I spent the week of August 6 – 10, 2012 in the Boston, MA vicinity. I was teaching a week long seminar on mobile app development with an emphasis on HTML5, CSS-3 and jQuery Mobile. We relied on PhoneGap to actually develop the apps. This was another incredible week of teaching and discussions. I really appreciated all the insightful questions posed by those participating in the seminar. It was another honor to be invited to participate in this event. I really appreciated all the kind words and comments regarding the materials I developed and presented. I sincerely hope that these materials help participants modify their existing classes and include many of these new technologies. Many thanks to WebProfessionals.org for coordinating this trip. I am most appreciative.
While in the Boston area, I took advantage of my spare time to explore the city. I walked the Freedom Trail from one end to the other; climbed the Bunker Hill Monument (294 steps), explored the U.S.S. Constitution (oldest active warship in the world) and much more. I took a number of photos and have included a random selection below. Feel free to click on any of the photos to examine the entire set I have posted at Flickr.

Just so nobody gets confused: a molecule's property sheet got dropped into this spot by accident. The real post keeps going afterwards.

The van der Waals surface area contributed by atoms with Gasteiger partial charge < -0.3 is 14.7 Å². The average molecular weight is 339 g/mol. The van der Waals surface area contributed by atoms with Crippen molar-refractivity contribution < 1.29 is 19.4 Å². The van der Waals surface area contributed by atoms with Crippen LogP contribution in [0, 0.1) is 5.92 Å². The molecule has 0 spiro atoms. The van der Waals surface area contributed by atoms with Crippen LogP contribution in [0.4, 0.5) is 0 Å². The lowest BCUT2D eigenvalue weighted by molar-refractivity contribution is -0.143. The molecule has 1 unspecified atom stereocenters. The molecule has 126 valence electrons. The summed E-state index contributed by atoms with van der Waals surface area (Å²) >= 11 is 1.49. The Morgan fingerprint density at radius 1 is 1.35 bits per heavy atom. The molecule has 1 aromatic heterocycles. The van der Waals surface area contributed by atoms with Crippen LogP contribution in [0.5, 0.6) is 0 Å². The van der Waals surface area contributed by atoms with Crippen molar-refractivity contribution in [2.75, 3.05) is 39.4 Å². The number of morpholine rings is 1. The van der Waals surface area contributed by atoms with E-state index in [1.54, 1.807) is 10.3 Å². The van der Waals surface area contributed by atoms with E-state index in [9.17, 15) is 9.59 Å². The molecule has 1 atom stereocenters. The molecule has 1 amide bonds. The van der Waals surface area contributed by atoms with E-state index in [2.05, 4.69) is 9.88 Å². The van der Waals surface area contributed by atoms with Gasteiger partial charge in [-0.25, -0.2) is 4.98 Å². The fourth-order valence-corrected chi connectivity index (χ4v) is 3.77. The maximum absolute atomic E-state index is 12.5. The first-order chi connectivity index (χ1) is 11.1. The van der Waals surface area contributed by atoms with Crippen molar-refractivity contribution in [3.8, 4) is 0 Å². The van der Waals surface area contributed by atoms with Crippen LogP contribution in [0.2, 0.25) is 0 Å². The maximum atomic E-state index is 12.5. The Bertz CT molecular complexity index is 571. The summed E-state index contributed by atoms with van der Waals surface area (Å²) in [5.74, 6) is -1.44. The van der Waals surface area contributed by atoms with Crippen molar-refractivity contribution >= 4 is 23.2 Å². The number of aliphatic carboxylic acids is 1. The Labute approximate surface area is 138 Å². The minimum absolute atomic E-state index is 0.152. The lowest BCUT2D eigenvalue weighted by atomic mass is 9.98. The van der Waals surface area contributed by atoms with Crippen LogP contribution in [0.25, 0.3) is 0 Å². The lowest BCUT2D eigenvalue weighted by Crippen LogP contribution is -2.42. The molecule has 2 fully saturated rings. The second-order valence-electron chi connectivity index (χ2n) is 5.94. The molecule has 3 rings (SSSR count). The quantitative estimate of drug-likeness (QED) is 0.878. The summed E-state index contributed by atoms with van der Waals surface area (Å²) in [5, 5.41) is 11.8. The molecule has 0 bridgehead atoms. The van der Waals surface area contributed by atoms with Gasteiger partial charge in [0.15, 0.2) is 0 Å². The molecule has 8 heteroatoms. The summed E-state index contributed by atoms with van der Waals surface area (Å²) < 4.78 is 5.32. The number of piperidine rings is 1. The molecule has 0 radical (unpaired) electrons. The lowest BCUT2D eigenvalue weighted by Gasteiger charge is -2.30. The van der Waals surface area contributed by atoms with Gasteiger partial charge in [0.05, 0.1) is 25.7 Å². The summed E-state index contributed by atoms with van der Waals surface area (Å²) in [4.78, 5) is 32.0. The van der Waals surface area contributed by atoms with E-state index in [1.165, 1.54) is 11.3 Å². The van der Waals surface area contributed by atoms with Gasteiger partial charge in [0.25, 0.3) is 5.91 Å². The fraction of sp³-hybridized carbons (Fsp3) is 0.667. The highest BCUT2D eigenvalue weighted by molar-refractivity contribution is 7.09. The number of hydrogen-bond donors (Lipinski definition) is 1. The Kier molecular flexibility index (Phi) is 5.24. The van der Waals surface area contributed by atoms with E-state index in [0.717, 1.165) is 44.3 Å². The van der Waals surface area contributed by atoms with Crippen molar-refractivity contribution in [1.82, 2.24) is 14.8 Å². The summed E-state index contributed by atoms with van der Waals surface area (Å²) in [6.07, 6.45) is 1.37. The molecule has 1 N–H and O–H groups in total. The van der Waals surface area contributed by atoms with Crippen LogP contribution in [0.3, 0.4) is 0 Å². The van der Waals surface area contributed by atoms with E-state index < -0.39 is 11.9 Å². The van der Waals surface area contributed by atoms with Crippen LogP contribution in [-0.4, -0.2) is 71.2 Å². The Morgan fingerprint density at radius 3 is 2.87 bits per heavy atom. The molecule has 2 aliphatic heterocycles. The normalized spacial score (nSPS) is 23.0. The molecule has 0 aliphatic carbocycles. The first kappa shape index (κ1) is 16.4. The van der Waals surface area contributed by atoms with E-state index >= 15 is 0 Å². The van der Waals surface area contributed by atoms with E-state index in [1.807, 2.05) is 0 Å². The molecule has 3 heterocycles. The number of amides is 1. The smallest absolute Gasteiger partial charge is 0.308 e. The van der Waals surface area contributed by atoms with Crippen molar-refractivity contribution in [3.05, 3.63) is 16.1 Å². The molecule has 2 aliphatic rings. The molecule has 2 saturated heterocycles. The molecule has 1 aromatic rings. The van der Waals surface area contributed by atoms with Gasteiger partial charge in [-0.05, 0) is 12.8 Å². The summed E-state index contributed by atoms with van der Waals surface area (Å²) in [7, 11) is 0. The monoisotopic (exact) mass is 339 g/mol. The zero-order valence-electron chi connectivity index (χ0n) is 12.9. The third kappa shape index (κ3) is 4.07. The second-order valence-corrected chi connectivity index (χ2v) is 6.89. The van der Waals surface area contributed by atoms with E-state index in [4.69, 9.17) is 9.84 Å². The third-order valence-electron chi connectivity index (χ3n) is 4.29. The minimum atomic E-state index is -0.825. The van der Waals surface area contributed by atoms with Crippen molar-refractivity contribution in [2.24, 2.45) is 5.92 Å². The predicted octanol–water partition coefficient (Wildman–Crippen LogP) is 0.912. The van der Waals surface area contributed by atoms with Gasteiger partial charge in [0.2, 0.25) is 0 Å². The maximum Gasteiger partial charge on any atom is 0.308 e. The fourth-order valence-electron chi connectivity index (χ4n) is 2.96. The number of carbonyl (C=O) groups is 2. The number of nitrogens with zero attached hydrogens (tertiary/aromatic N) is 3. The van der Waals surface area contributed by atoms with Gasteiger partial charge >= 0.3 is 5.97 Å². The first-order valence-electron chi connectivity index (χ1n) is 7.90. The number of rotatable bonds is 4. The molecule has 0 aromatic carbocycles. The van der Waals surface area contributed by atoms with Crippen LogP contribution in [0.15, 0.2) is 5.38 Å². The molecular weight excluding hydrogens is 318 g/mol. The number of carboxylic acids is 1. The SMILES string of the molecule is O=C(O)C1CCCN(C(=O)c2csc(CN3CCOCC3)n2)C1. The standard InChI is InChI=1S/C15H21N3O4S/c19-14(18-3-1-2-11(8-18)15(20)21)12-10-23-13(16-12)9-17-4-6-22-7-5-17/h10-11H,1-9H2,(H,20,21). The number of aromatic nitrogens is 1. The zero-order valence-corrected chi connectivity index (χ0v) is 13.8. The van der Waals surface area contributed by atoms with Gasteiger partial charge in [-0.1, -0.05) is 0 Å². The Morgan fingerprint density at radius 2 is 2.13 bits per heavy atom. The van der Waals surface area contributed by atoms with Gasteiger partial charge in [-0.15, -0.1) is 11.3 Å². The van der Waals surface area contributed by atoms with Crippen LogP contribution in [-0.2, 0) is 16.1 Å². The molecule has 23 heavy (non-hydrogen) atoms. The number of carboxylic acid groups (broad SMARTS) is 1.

We covered tools such as PhoneGap, Dreamweaver CS6, Adobe Edge and Adobe MUSE along with an overview of various Adobe Touch apps (such as Proto and Photoshop Touch).
As part of the final day, we focused on barriers and issues facing us as teachers of rapidly changing technologies. That information is being compiled and will be placed elsewhere (probably the SchoolOfWeb.org website). Additionally, I learned of the internship company formed by Sami (and Pam and others). This is definitely something I wish I had the bandwidth to participate in myself. It was great to have so many interactions with passionate and dedicated teachers. I am humbled by the exceedingly positive feedback and comments received by participants throughout the week.
In addition to learning about the above topics, our class consumed 7.5 pounds of chocolate during the week.